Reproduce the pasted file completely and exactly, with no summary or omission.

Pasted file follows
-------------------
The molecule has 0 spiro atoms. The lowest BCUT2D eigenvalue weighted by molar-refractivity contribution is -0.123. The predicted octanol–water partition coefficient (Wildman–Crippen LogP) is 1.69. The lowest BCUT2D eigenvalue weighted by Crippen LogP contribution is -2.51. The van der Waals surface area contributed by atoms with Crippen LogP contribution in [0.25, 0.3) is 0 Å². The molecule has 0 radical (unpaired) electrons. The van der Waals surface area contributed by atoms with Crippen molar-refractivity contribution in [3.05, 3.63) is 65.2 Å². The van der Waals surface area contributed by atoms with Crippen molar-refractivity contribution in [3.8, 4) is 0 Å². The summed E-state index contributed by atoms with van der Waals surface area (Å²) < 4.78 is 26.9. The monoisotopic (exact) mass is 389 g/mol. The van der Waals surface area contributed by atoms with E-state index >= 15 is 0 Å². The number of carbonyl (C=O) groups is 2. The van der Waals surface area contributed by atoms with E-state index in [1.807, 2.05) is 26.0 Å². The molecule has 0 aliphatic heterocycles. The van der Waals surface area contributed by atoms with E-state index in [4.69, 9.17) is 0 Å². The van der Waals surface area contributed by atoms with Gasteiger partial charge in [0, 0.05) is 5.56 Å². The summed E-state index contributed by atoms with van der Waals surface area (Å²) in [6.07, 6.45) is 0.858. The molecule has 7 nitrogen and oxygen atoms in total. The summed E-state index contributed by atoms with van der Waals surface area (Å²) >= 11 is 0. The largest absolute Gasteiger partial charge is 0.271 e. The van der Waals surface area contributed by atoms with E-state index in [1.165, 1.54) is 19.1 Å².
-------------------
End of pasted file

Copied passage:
The molecule has 0 spiro atoms. The lowest BCUT2D eigenvalue weighted by molar-refractivity contribution is -0.123. The predicted octanol–water partition coefficient (Wildman–Crippen LogP) is 1.69. The lowest BCUT2D eigenvalue weighted by Crippen LogP contribution is -2.51. The van der Waals surface area contributed by atoms with Crippen LogP contribution in [0.25, 0.3) is 0 Å². The molecule has 0 radical (unpaired) electrons. The van der Waals surface area contributed by atoms with Crippen molar-refractivity contribution in [3.05, 3.63) is 65.2 Å². The van der Waals surface area contributed by atoms with Crippen molar-refractivity contribution in [3.8, 4) is 0 Å². The summed E-state index contributed by atoms with van der Waals surface area (Å²) < 4.78 is 26.9. The monoisotopic (exact) mass is 389 g/mol. The van der Waals surface area contributed by atoms with E-state index >= 15 is 0 Å². The number of carbonyl (C=O) groups is 2. The van der Waals surface area contributed by atoms with E-state index in [1.807, 2.05) is 26.0 Å². The molecule has 0 aliphatic heterocycles. The van der Waals surface area contributed by atoms with E-state index in [4.69, 9.17) is 0 Å². The van der Waals surface area contributed by atoms with Gasteiger partial charge in [0, 0.05) is 5.56 Å². The summed E-state index contributed by atoms with van der Waals surface area (Å²) in [6.07, 6.45) is 0.858. The molecule has 7 nitrogen and oxygen atoms in total. The summed E-state index contributed by atoms with van der Waals surface area (Å²) >= 11 is 0. The largest absolute Gasteiger partial charge is 0.271 e. The van der Waals surface area contributed by atoms with E-state index in [1.165, 1.54) is 19.1 Å².